Iola Daily Register And Evening News from Iola, Kansas on January 10, 1933 · Page 4
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Iola Daily Register And Evening News from Iola, Kansas · Page 4

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Tuesday, January 10, 1933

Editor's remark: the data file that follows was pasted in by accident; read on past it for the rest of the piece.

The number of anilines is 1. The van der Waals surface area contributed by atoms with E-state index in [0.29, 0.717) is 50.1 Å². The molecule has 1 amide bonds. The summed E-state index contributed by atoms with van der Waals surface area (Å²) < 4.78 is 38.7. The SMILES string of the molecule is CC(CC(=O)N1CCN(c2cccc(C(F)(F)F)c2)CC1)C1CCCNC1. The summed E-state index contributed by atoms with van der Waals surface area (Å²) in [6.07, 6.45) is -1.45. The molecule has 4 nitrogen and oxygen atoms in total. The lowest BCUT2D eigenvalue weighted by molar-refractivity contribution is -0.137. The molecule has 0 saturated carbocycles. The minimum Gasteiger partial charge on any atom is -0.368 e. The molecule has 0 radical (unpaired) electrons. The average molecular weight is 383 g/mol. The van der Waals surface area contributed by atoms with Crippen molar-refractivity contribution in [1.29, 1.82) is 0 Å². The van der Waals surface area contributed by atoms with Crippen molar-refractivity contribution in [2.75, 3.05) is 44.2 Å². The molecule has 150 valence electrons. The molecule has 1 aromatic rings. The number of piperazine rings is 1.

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A PAGEFOTF^ ' THE lOLA DAILY REGISTER, TXJESDAY EVENING, JANUARY 10. 1933. TOLA. KANSAS • CHAS* •JF..{SCpTT. •••i-- • IChtered^ >t the Tofai.' li&risa*,- Poitoffita H ' -; ; .Second Clou*Hatter. 'Telephone „„ ^^18 ;:(PriT»Ui Braoch Exdmpjce Conneciing AU ~ • . Ddpartmeiits.) SUBSCRIPTION RATES j::^ By Carrier in Ibu; Qas City, LaHvpe, i- • and Bastett One Week . i.U -li CenU On» Veai _ ; »7.80 \I- MAIL : Outtide Alleii County One Tear : Six Months „j_.._....l ^—. . Throo Uontlu ...J...; , ^ One Month it, the President offei%d to assume thfe -tekpotixXbimy himasif: • Ooagress could hardly refuse this offer, but it tied a string to its consent by providing that any plan the President itiight present must first be submit-', ted to Congi'ess and could not go into effect for sixty days, and not then if Congress took adverse action . President Hoover promptly did his part of the Job. He submitted a proposal to consplidate fifty-eight ~*5."5g i bureaus and commissions. The plan In Allen bounty One Vear —< i Bix.Montbn i Three Montha .:i ^' One Uon'tta ~._—.- _»l;50 ...60c .«3.00 ..$1.75 :.$i.oo 60c Member of—. Niitionnl Editorial At «nciatiOD. i' Audit Buxeaa s(. OiFOilMioD' Kiuisas rrou AuocitlioD. ; MEUBER ASSOCIATED PRESS The Ucgister carriea the ABBOClMed Prc.i« reiKirt by special leased wire. The A«so- ijntcd l»re«s is excluaivoly entitled to use fcr republioatiori, of all newa di.spatches :Qr.>dited to it or:not othenvise credited in paper, and aluo the loral new* pub- tish.Hl herein. All rights of republication of apccial di-spatches herein are ako reserved. : CHRIST FOR ALL-*Lt. FOR CHRIST ito >i «BTlia .M<»ln >tiB «antii-*«l».'l»: W» - ^ible ThoughtforlToday fTHE RICHEST FRUITAGE: The fruit of the| Spirit is love, peace, -joy, long suffering, gentleness, goodness, faith, meeknefe, temperance! agalnst| such there is no law.-^al. 5:22, 23. THE NEW GOVERNOR. • Kansas has' confidence fin Alfred SI . ' Landon who yeisterday became the 26th Governor of the State! For cfiiisiderably more than a year, including the primarj* and then the election campaign, he was continually in the public eye. He visited every county in the: State, several of them many times, and he was a visitor in practically every town and village. In all that time, with the white light beating on him, the people saw nothing in. his record or character that so much as excited their suspicion. He did not receive a unanimous, vote tq be sure, either at th# primary or in the election, but. those who voted iagainst him did .so' either out of personal or parly | preference for another man, not be- _ca_iise they did not like or trust Lan- dbn. Nothing in the nature of a Pfi.sonal attack was made upon him in either campaign, and his election \vas acquiesced in without a word of regret or compaint. The people trust him." • ^ . 'So he enters upon his administra- 'ti;on with the great asset of popiilar good will; The people want him to be a good Governor. They want his administration to be a success. There will be no factious or factional opposition to him or to his policies. Even in the Eegislature. which meets today and in which there is a larger Democratic representation than there has been in any Legislature I'dr more than a quarter of a cen- ' tury, it is believed partisanship will be in large measure laid aside and the welfare of the^State be made, the' chief consideration. But with- all these things in his favor Governor Landon yet faces trying times and difficult days. At Uic very outset he is confronted .\yith the patronage problem. Literally hundreds of men and wdmen ate besieging him for appointment to some official position. Many of these have rendered him great personal and political service and his natural inclination will be to "take care of them." But on the other hand there is his pledge to reduce State expenses- How is that to be kept and yet his frieiicls not be disappointed? • But the question of patronage is annoying rather than important. The real test of the new Governor will come in the shaping of the program of legislation which the people expect. What Sort of income tax law will be worked oiit to can? into effect the new amendment to the Con- .stifution? .What will.be done along tlie line of simplifying county government of ', wiping out. archaic towhship organizations, of consolidating schools, and of the other measures so long and widely discussed to which the people look for relief from the burden of taxation? It is by the record, it will make with respect to these' measures that the iiew^ administration will be judged. It is- a hard job that confronts Alfred M. Landon. the hardest he has ever undertaken in his life. It will |put to the test every strength ..he possesses of character, courage and capacity. Fortunate indeed for him and ic/r the State that he enters upon- it with all the people pulling for him, eager to help him. wishing him well. had, been carefully worked out over a period of years' and represented the final ccaicluslons of perhaps the greatest organizing genius this country has produced. And now a Democratic House of Representatives has vetoed It on no higher or better ground thaa that reforms in the government machinery should be left to thi incoming administration. Obviously Democratic leaders in Congress believe that much political credit is to be gained by the administration which puts this reform-inta effect, and they deliberately postpone for a year at least a measiu-e for which the people have been cjamoring for a quarter of a century, in order that they may gain partisan advantage. President-elect Roosevelt has asked Congress to give him the same authority which was given President Hoover to make consolidations, and eliminations, but realizing the handicap that was put ui^on Mr. Hoover lie is asicing that the veto power .•^hall not be retained by Congress. If Congress accedes to this request it will give further proof that it Is dominated by partisan motives in its consideration of a great public measure. Sometimes one is led almost to believe that Congress is more interested in politics than in patriotism. A JOLT TO TECHNOCEACY. And now we can sleep again.o' nights. OrJy a few days ago, you remember, a lot of college men, organized into a group calling itself Technocrats, told a shivering world that machines wore about to swallow up the. well known human race, that through the use of power production was to be increased until one man could do the work of a thousand and the other 999 would be thrown out of jobs and have no money with which 10 buy tho products turned out by machines. It was a terrible tale. But now comes another group of men. 150 leaders, in the fields of industry, economics, education and finance, and they say that uninterr rupted development of research, in- jvention and labor saving devices-as means of improving production and creating new needs and industries is the road out of the depression and toward a new prosperity. Tliat is the sort of talk we like to hear; "Bigger and Better"! That is the way we always have worked it here in this great country of ours, and that is the way it always must be worked. Down with Technocracy! H. Y. Club Enjoys Oyster Supper at HoB)» of Mr.-and-Mrs. Walter Thorman Saturday Evening. - THIS CURfOUS WORLD <ri\ THE WORST IS PASSED. Business Revlewii Saiy Times to Im- proyc in Coming; Year. Gothaml's New Mayor At Work New York, Jan. 6. lAP)—The first! week in the new year brought noj change in the general complexion of business and trade, but confidence is manifest in many quarters that 1933 wUl record a substantial; recovery from the depression, the | weekly tra'^de reviews Said today. "Business seems to be reheved."! asserted Bradstreefs. "that 1932 has become history; with the exception of those who feel that the old order is doomed ,entirely, everyone seems to feel that 1933 has been the worst phase of the battle against economic -adversity. Commodity prices, in spite of the: sharp decline during the last weeks of the old year, arc stUl above the lows of the year'. The drop in the past year was 15.9 per cent again.st 21 per cent in each of the preceding years. "The cbmbined index of business shows a isimilai- growing resistance with the passing year of depression. Failures have shown a much better record at! the end of the year than they did ifor the previous year. "Among other series that hold their own Over the low point of the year are carloadings, automobile production, cotton cohsumption. bituminous coal production, bond prices, good stocks and bank deposits." Dun's said: "Resumption of bu.si- ness following the year-end recession is gaining momentum. In some directions it is the impression that moderate progress will. be in evidence during the first quarter, with [a more definite forward., movement toward the close of the period." Another blow has been struck at personal liberty, and the attack comes from a quarter least expected. The beer bill, passed by- the House of Representatives and pending in the Senate, delivers a crushing blow at home-brew. The bill declares tihat every maker of beer is to. be considered a brewer and - compelled to pay a license fee of $1,000. The House was ui-gcd to discriminate between brewing for personal use and brewing for public sale, but it ruthlessly declined. He who brews under this bill if it Ijecomes a law, is a brewer whatever he does with his brew, and must pay a tyrannous government $1,000 for the privilege of stewiiig his own malt for his own drink. The country needs the money and the' commercial brewers need the business. Thus personal liberty is done to death in the house of its friends. There seems to be no limit to the iconoclastic audacity of Mustapha Kemal. the ruler of Turkey. Rrst he commanded the Turkish wbmen to unveil their faces". Then he or- dercti the Turkish men. to discard the fez and wear hats. And now he has lem something, like that. Doubtless, he has changed the name of the Mos- God. from Allah to Landi. or some reason, but lie lias not as j'et told the world what it is. The Millers National Federation is out in a statement declaring that the j Roosevelt domestic allotment plan which Congress seems about to pass, is -really a sales tax that I REFORM AGAH* DEFEATED. For twenty-five years students of i.our government who have sought ; means of reducing expenses hiave recommended the consolidation ^ of : Federal bureaus as tfie most promising method. Herbert Hoover began' •the study of the problem when he was first made Secretary of: Commerce 13 years ago: It was a problem with which he was peculiarly fitted to cope i because organization iwith a view td efficiency, antl econ: omy. has been the major work of his i lifeV When hei|became President he j urged this reform upon Congress. ; When CongreM failed to uiidertake will cost every man, woman and child in the county $10 apiece a yeai^, a grand total of $1,230,000,000, Proponents of the plan insist that it wjill help the farmers' without hurting any body else, tl looks as if somebody were' due for a disap- piiniment. I In Bombay last Sunday a child plajing in the street batted a cricket ball and by accident it struck a Pa- than. (member of the Afghan tribe). Tho Pa than scolded the playing children, a Hindu watchman took it uip, and in the ensuing riot two persans were killed and twenty-six injuted. And ^ndia has been "civilized" for threej thousand years! • <• Items trma The Register of • January 10, li908 •> •:• •;• • •> • « • •> •:• •:• • • • 25 YEARS AGO The first Sunday, night show i which has been given at the Grand for some time will be presented next Sunday evening by the Grand Theatre stock company. Eight colored men were taken into custody yesterday for hunting on the farm, of C. A. Fronk, northwest of lola. without permission. WHAT CONGRESS IS DOING Mayor John Patrick O'Brien of New York City is shown at his desk in city hall shortly after he was inaugui-ated to fill the unex­ pired iterrii of Mayor James J. Walker, who resigned. Anthropology is primitive peoples. the ' study of Miss Helen McKinney was at home to a number of sthall friends last evening from 8 until 10 o'clock. Misses Ruth and Mary McKinney served delicious confections and cakes and the guests participated in games. Those present were: Madge Reilly. Ella Vezie. Dorothy Kelley,' Lucile Copeland, dretchen Ziegler, Nina Wheeler. "Vera Olmstead. Delia ^ Reilly, Ruth Chancellor, Cleone Stebbins and Prances Munson. , LAHARPE. Jan. 10.—Miss Katherine Hammel. Kansas City. Mo., i spent th^ week-end with her moth- | er, Mrs. bema Hammel and grand- ; mother. Mrs. Stout. j Mr. and Mrs. John Harris and son. Warren. Mr. and ;Mrs. Ray Harris aiid family. Blue Mound .j vis- i ited Sunday evening Willi Mr. and I Mrs. C. T- Harris. I Mr. and Mrs. W. J. Hoke. Chanute. and Mr. and Mrs. Sene Smith visited Sunday afternoon with Mr. and Mrs. I. E. Hoke and family. Mr. and Mrs. P. A. Cookscy returned Sunday evening to their home in LeRoy after spending the week-end with Mr: and Mrs. Herbert Martin, i Mrs. Mary Lahar. who has been in LeRoy during the holidays, remained. Mr. and Mrs. Lowell. Baurnunk • and family and J. T. Tredway were , dinner guests Sunday of Mr. and : [•Mrs. Guy Tredway.. Miidred. Card of Thanks. —We thank you one and all for | words of syihpathy and kind i deeds 1 during the sad hours of the sickness j and death of our dear son. Floyd , Richard, also for the beautiful : flowers.-Mr. and Mrs. Chas. Denton., Miss Doris Beard. Erie, was an all ; night guest Saturday of Miss lone , Smith and visited other relatives and friends over the week-end. Mr. lahd Mrs. Howard Wade and : daughter, Mr. and Mrs. Dewitt Hen- i der -soni. and Mr. and Mrs. Roy Love ; and family spent Sunday with Mrs. i Dora Wade. ^ Mrs. Emma Owens accompanied Clyde Owens and Miss Martha Bulk. Humboldt, to Hiattville Sunday to j i visit Mr. Owens's father. W. E. i Owens and family. George Moore. Parsons, spent the , week-end with his parents. Mr. and • Mrs. J. C. Moore and other relatives. Mrs. D. D. Cole returned Satur- ; day from Kansas City where she j has been visiting her daughter, Mrs. [ ^ E. W. Willman the past two months.!; for an indefinite visit with her;: daughter. Mrs. Leoria Morrison here.; Miss Uvon Stephens and Kenneth ] Stephens spent Sunday afternoon i with Miss Doris Clark. Omer Tm-ner returned Saturday' night from a business trip to Bai-- tlesville, Okla. THE S7MK-£y£D /=LV HAS EYES'0»>4 THE ENDS' OF LONS EXTENSIONS FROVk THE-SIDES' OF. THE :HEAD. THE L.-MtGEST of all known locn.sts i.s found In Africa. A spec-.; inipn of tlii.S| moii.se-tatcliliii: insect reposes in the British Musiunr of Natural History at Soulli KensinKtou, and is preserved just aH- it <-anie I'loni .^fi-ita, Willi a large'mouse in its grip. Large spiders,' beetles and other uL -^euis aI.«o fall before the auaoks of the giant; locust. NE.\T: For what partiiular purpose: does the Ksklmo use MO1«- vcrinc fur? Sketches From The —Capital— By Congres.sman' U. S. Guycr TTilK nia.ii who hides behind a wonuin's petticoat nowadays nuist have :in awfully lone.somA 'riii-y'rc lallunK of cqulppiii); ~. .xUatinK; rinks with thileil ico.^ AVhat could be more iippi'opri-; ate fhim black and blue'.' ^ * * « '' -A. bill ha.s been introduced iri Mrs. Anna j; Morrison and daughter, Mrs. Grace Lofland, will move to the Morrison farm, southeast of the city in the near future. A daughter was born this morning to Mr. and Mrs. Joe Mattox. of 515 Sojith Fourth, street. Mont Palmer, of the Ramsay store, is now located in his new home on East Jackson street. Emporia, Kas.—Chief of PoUce Roy Clay and Tom Fleming shot pigeons out of the city hall belfry. What passersby didn't pick, up. City Clerk E. T. Mendel retrieved. Queenie, bird dog attached to the police force, wagged her tail and a good time was enjoyed by all. To <lay—Senate: First deficiency bill comes up for debate. . Manufacturers committee continues relief hearings. Judiciary subcommittee resumes hearings on Black five-day week bill. Interstate commerce committee considers routine business. House: Continues debate on the farm bill. Monday—Senate: Debated Glass .banking reform bill briefly. Senator Borah . iR.. Idaho) and Senator Johnson (R., Cal.i cla.shed in war debt debate: Judiciary committee reported favorably on prohibition repeal resolution- Large contributors to - National Economy League named before joint committee on veterans affairs. Treasury-post office department supply bill, national economy liro- posalsand first deficiency bill reported favorably by appropriaiioiis committee. . Reconstruction corporation officials heard by manufacturers committee studying relief bills. House: i Adjourned out ofj respect to two deceased members. FRECKLES AND HIS FRIENDS . . . Freckles Is Curious! By BLOSSER lAVIKlG-WO ATTEMTIOKJ TO "7ME ' ItJcrDEMT OF A STOAMGEB TPVIN5 TO SEE HIM, UNCLE" HABCy TAkTES FI3ECU:LES . OW BOARP " 'SEtKCERF' yoOR R00M=C0WE OM;..I HAVE A NICE ROOM SET ASIDE FOC VOJ.' "Buy American." Under the "Buy American" sloRan • the ppopli- are discoverln;,' thai at Mr. and Mrs. J. C. Moore and the bollom pi the idou is Uie -old George drove to Erie Sunday to i-American Sy.stem" of Henry Clay; "l> ihoie In the attic, visit friends and relatives. that the only wav "Buy Aniorica'n" . • * • ^ Heber Ransom is ill at his homo will perform jusl at this lime i.s with intestinal flu and unable to be j through a prohibitive tarid. Thev. at his work at McDonald's store.; with William Randolph Hearst, are Mrs. Raasom has influenza also. demanding Congress to enact em- Harold Colvin. foi-merly of La- ; bargo tariffs. They contend that . Harpe. and friend, who have been the Smoot-Hawlcy tariff is utterly • . , ill Texas, were in town Calling on inadequate. Both arc right.—right ron ^io^s to croate a super cabinet friends on their way to Carthage, i by reason of the depreciated curren- Kivo the president and Con> Mo. • Icies and cheap labor of our foreign ^Jrpss: a<lvi<-e. Rut how to makii Mr. and Mrs. Morris Paddock and . neighbors. Lee. lola, Mr. and Mrs. Wiley Skin-I ^ Tokvo correspondent savs: ner. and Mrs. Roach spent Suiiday -xhanks to currency depreciation with Mr. and Mrs. Frank Ashley exiDort^ of almost everv/kind are ex- and Mr, and Mrs. Leo Ashley and ; panning-, japanis unfavorable trade family. balance ha .s disappeared. This voice Mr. and.Mrs. Jim Van Dam and , {J.Q ^ j^p^, savs .this .situation has family. LaCygne. Kas.. spent Sun- ..gi^.p,, ^j.^, japarie .se' people reason day with Mrs. Van Dam s parents, relax and enjOv the festive sea- Mr. and Mrs. Oscar Fulkerson and-, .son." Tnis is due to two cause.s— them take it is the question. I * * • Lainbastin); the V'liitwX Slates iiKiiiii. George Bcrnanl; Sliaw. the playwrisht, .says he^ hn.< driinpa the per <'V"t:- .American as S)!» per cent UUoI, iiiKl still "they jusl adore nic'."^ How ^atteriii); to nernard, i(^ -lu"'-. rifiht in both rcspectn. • * • • . The chairman of 'the Ho.us?> family. ' ^ cheap labor anci deoreciated curren- ' Mr. and Mrs. Dennis Diizan. Mo-: Today whole industries' are ^ ran, visited Sunday at the home of Qygj.^yl,(,jj ,-ie(j as in the case of min-' committee on the disposition oi Mr. and Mns. Ace Duzan. | iature electric bulb indu.stries The -"seless executive papers .says hi* be' -abolished h harm. Judg- fate of the Wickei- _ ^u. 'here must be somft Monday. . _ workmen cannot compete with men: othr>r way of Rettinp; rid of theni. Mr. and Mrs. M. C. Brown. lola. -^^.jjo live cn a handful of rice a day '•• (''"I'.vriijht. .i;>:i3. .VK.v .s .-rvlcc. im;.^, were in town on business Monday j,^ ^ of depreciated currency. \' ' . • : . . morning. _ . """.-•"^^""''"V,- . i iature electric bulb indu.stries. The '"seless executive p: Ernest Bolby. Humboldt, was m , counirv is flooded with Japanese: <'onimit tee could town on busmess Monday evening, i bulbs and flashliehts. inferior to our wltli'out doin.c; much George McDonald, who has been • standard goods." the people are in?? from the fi ill, was able to be back to his work ; both deceived and cheated Our sham report, tl TODAY'S ThOUGpT ' By Grenville Kleiser' ' _••« /THE REMEDY for yOur broken * resolutions is to tnake them again and again, each tirne stronger and i i more hisistent. Set them down in . writing as daily reminders of what \ you ought to do. Re'alize clearly how such resolutions will promote your personal interests. Renew and reiterate your resolutions as many times as may be necessary to actualize them in your life. Many men know better than they do. ,They realize their lack of will, initiative, and resoluteness. You have high conceptions and ideals, which you | can materialize If you rightfully apply your powers of decision, firmness and perseverance. Review each night what you have actually done i during the daj', and resolve to do i still greater things. InteUigent self- examination is essential to great progress. • Our home markets are being con- m« , p. MI A Mrs^ J^W. Kirkpatrlck. Margar-jquered by Japan, England. Ger-; Ijn Yni] iBBr I51U6 f No Need to Suffer So Jlrs ^A. O. Palrnpr of 111.-; !Si>. .Milt- wood Ave., Wichit;;. Kini!*.. siiys: "Wln-ji I was a girl I .so vi'i-y thiu, in faci:. it KiM -meil as thou({?i I wiis nntbiug lufl skin aiid bones, i. pauperized by depreciated curren-. J* .^^F^ so witli iniligesti '>3i ciPS to ofT-sei tho depreciation ofj nhd was very m-rvoiis uml ti>"«ul utl currency.': , i ! tin- wliiU.-. My sUin bccMiin: (luilL- suf- It will bp onr of the comedies of 1<'W y<'ll <'W jind I II.-IMI to liavi; American politics: in the heat and -'<'>'•'' h «irl;H -li.>.s. but Dr. 1 i .>rc-« s 1' n et ._and George Kirkpatrick. Blue ! many. France. Belgium, and Czecho- Mound. visited Sunday with their • gllpvakia. whase cheap labor prod- daughter and sister. Mrs. C. B. nets are flooding this country with . Limes and Mr. Limes and Charlone. itsi undefended home market. Even Word was received here by Charles Mr. Hearst sees this nov.^ and cries: Denton of the death of his aunt, -xhe American home market is im- ^ Mi's. Kate McKlnley at her home i periled. The tide of cheap foreign I in Liberty, Mo. Mrs. McKinley will.' imports sweeping oyer this country I be remembered here by many friends , must be stopped." He demands that; as .she was formerly a resident' of : this Lame Duck session of congress LaHarpe^ i at once 'raise ^ariff duties ohj arti- ' The H. Y. club enjoyed an oyster \ dcs manufactured by foreign: labor supper at, the home of Mr. and Mrs. Walter Thormann Satmday evening. The time.w.as spent m visituig and listening to the radio. Those present were: Mr. and Mrs. Riley Sweaney, Mr. and Mrs. Nelson" Wallis. Mr. and Mrs. Ezra Hutchinson. Mr. ; summer to f a Wa.shington mid-: ,^'"'''f'' '''''•f'''I'"'',"" <b'ovp awav tliV witness the spectacle of I •"•'"^•7 ':'i'"'- '';'''''''' '">' •^"•'•""'h- <-l".irn1 r tioo,.... K 1 J * , I i "'.v skin, aufl 1 ilcvdrvni'd nntu woniaut : hurridity of I summer to w^^^^^^.^^^ v,* ^? ^ ^^L '^yihy'-^:S}!S^: \ men Mn Hearst helped to elect ^ i-j-^vithout any further IrouWc"- issa Hart and daughter Zeretha. | outstrip the Smoot-Hawley tariff: Mrs. Jennie Hager, Mrs. Stella i with all its Satanic .schedules If! Green, Mrs. Anna, Meeks. MLss Opal : they do. they can onlv have the con- ' Meeks. Mrs. Fred Hcathman and:.soltion of Emcrson\'i" alibi- "Gon- three children. Mrs. Mae Lambert ; sistcncv is the liobijoblin of little ' and June, Miss i Ef fie Steven.son.'minds." Elaine Kerr, Mr. and Mrs. George Oklahoma City—Because he has 1 to wash oil from his cows every' night before he tian milk them, Bert Coder has filed suit for an m junction against five oil companies to restrain them from polluting the North Canadian river with waste crude oil. He also asked $3,000 damages. Roe and family, and Mr. and Mrs. Walter Thormann and Caroline. Coffeyville—A youth identified by officers as Frank Stonaker. Longton, Kas.. was killed and Eddie Penn. 19, Coffej-ville, was wounded here last night ^-hen police found tliem at the home of T. R. Marshall, a contractor. Officers who said they found valuables placed in blankets, fired when the 'two displayed pistols. Penn was said by Chief of Police G. W. Noel, to have served two terms in the state reformatorj- at Hutchinson. Ho was shot in the hip. but the wound was not considered serious. You probably have .something you ' w.nnt to sell and the best way to let the people know about it l.s_through ; Rpgi-ster CIas,sified Ads • i They've Stood the Test of Time E.sta.blishcd 190Q. • William.s Monument Works 30X So. Wash. lola, Kas, <| 6EE, IT'S A SHAWE TViAr TA(5 AMD OSSiE AM' ALL • T^iE l^i&S COUL.DKJ'T BE 601NJS \M1TVI /^E.,. BUT I'LL SEKD 'EM POST CARPS 1 VJOKIPER \MHAT THAT MAN WEAMT VVMEM HE 5A1D IT WEAWT MILLIOWS TO UNCLE MABRV? ntau.a-MT.erp. A small ad in the Classified columns often puts over a big deal. HAVE COUR IN CHEEKS If your skill is yeIlow -H »mplexion pallid—tongue coated—appetite poor —you have a bad tasteiniyour mouth —a lazy, no-good feeling-^you should try Olive Tablets. Dr. Edwards Olive Tablets—a substitute for calomel—were prepared by Dr. Edwards after 20 years of .study. Olive Tablets are a purely vegetable compoimd. Know tliem by tlieir olive color. To have a clear, pink skin, bright eyes, no pimples, a feeling of buoyancy like childhood,days, you must get at the cause. Dr. Edwards Olive Tablets act on the liver and bowels like calomel—yet have no dangerous after Effects. They start the bile and help overcome constipation. Take nightly and note the pleasing results. Millions of boxes sold jrearly. 15c, 30c, 60c L. E. IIORVII.I.F:, Pres. F. O. BENSON, Vice-Prcs. and Cashier ; JESS C. BENSON, Asst. Cashier The lola State Bank Capital Stock .............. $^0,Q(io,(j|j Surplus . ................... $4^,bb().iDlb Interest Paid en Certiflcat«s of Deposit and SayfaiKs Accoant* SAFETY DEPOSIT BOXES FOK KEN'i THOS. H. BOWLUS. President G. R. BOWLUS, CasblH Allen County State Bank lOLA, KA\.SAS Capital Stock ......... $30,000.00 ; Surplus $100,000.00 INTEREST PAID ON TIME OSIIQSIXS . y - 5 SAFiETY DEPOSIT BOXES JOB. SENT